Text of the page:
We mentioned political districts at the beginning of this post and we are going to end with underscoring the importance of the decennial census to our democracy. Regardless of political orientation or leaning, we all value the importance of fair congressional districts, and, without an accurate census count, we will not be able to confidently say that our congressional districts are fairly allocated. The most important use for census data is to divide the 435 member districts of the United States House of Representatives among the states. We can all contribute to this crucial exercise of democracy by participating in the 2020 Census, and by encouraging our friends, families, communities, coffee klatches, churches, and any and all other gathering places to join us and be counted.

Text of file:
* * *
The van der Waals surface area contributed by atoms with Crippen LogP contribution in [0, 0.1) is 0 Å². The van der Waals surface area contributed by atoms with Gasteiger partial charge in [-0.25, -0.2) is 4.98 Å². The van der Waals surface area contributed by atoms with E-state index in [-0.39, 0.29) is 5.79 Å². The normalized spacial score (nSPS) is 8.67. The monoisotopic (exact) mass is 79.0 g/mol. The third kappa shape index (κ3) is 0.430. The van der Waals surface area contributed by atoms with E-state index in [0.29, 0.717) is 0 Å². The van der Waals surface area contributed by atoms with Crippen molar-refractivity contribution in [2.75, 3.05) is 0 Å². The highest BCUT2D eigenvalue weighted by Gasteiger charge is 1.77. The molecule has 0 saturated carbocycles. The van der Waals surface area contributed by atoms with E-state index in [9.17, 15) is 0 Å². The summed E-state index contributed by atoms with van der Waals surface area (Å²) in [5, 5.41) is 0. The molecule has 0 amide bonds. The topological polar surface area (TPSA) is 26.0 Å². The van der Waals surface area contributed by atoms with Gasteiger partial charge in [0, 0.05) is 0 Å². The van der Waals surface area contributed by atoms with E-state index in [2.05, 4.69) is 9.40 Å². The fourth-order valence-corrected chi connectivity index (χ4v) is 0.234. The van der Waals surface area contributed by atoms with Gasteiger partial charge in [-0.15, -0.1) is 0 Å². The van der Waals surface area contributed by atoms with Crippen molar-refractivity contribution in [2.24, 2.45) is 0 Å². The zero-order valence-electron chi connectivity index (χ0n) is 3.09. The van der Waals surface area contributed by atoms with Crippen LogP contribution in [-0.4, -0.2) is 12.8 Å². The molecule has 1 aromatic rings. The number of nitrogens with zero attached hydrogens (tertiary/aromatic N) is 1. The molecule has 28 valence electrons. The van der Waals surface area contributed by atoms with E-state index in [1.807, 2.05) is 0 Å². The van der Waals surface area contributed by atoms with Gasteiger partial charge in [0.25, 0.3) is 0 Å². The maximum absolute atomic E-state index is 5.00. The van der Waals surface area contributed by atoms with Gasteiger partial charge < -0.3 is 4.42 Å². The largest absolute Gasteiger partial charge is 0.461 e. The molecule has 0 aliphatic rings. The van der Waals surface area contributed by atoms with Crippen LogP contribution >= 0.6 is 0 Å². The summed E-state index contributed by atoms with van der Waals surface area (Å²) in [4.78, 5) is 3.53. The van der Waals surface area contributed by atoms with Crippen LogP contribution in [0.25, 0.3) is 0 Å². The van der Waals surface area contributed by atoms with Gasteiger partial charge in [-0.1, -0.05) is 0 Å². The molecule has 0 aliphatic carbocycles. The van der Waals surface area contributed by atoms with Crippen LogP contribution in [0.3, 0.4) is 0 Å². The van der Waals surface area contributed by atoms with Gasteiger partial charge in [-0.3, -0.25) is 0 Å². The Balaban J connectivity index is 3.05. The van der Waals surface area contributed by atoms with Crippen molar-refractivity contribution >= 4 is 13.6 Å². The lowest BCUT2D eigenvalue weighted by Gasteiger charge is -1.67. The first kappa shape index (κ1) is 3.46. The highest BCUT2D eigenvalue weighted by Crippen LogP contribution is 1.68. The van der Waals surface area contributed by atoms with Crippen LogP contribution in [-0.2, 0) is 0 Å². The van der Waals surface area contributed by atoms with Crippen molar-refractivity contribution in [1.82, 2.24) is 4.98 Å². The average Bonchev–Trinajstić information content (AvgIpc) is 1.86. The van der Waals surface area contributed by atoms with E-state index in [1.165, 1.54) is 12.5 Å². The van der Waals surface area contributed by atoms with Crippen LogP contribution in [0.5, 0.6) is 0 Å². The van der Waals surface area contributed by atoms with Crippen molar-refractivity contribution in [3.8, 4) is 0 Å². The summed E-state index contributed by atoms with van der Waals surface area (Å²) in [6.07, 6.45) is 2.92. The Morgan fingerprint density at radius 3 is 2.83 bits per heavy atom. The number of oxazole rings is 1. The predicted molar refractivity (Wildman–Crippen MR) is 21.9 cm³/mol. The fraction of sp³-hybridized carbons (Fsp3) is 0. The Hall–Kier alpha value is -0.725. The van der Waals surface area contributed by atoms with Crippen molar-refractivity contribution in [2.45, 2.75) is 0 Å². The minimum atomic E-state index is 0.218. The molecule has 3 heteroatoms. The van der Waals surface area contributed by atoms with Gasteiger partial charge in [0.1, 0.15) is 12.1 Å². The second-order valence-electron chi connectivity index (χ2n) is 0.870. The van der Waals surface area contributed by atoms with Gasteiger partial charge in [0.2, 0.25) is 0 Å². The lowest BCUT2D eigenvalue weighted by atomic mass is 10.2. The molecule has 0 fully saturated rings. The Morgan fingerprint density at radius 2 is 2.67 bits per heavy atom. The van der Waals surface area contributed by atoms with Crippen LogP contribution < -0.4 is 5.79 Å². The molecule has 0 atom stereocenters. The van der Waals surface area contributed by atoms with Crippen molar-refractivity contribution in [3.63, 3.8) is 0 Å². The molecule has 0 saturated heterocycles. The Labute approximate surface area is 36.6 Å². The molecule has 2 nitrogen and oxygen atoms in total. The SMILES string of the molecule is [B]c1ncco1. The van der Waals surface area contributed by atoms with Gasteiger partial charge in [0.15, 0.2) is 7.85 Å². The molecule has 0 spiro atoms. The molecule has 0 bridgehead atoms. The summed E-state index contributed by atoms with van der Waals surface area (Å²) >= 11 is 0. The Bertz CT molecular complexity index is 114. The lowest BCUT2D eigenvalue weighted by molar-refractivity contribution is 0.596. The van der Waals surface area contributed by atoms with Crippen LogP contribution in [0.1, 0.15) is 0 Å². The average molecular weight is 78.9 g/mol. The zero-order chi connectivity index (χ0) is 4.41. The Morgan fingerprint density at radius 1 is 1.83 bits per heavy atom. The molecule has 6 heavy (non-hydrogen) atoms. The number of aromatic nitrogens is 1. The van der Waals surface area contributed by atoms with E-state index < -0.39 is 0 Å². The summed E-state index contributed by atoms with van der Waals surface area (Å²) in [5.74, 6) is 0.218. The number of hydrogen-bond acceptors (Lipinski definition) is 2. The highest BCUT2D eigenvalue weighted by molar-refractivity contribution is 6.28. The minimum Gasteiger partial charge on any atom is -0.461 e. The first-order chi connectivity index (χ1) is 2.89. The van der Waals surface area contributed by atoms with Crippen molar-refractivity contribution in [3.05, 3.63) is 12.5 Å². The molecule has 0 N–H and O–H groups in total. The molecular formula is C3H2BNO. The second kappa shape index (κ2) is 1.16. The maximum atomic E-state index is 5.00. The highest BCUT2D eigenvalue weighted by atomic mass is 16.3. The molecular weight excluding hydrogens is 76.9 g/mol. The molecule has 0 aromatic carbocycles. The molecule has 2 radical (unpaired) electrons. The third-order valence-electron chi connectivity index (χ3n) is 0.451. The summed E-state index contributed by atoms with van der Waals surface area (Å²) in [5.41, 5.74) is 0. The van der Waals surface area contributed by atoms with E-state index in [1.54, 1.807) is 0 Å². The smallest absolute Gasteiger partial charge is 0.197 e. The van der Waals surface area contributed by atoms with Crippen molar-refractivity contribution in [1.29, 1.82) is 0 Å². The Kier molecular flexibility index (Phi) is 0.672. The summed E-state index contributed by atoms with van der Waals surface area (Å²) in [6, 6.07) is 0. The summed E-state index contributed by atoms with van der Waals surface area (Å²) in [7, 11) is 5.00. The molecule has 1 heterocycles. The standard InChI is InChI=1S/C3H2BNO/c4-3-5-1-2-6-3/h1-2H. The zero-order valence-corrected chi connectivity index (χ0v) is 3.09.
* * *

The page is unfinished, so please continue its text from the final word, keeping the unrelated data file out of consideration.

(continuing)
Learn more

We all have a role to play in ensuring that Census 2020 engages everyone. Access the recording of NCOA’s webinar to learn how government agencies and officials, nonprofits, advocacy organizations, and philanthropy are educating communities about how the Census will impact essential services for older adults and their families.

COVID-19 update from the Census Bureau (March 30): The Census Bureau announced that 2020 Census field operations have been suspended for two additional weeks to April 15, 2020. Suspended operations include; Early Nonresponse Follow-up, the Mobile Questionnaire Assistance Program, and Group Quarters Enumeration. Self-response options have not been suspended.

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About Rosemary Rodriguez

Rosemary is the Executive Director of Together We Count. Formerly the State Director for Senator Michael Bennet of Colorado and a Denver Public School Board of Education member, Rodriguez also served as a commissioner on the U.S. Election Assistance Commission. Prior to that, Ms. Rodriguez served a term on the Denver City Council, and was elected council president in 2005. She also chaired the 2001 Colorado Reapportionment Commission, a constitutional body responsible for redrawing legislative districts after the 2000 Census.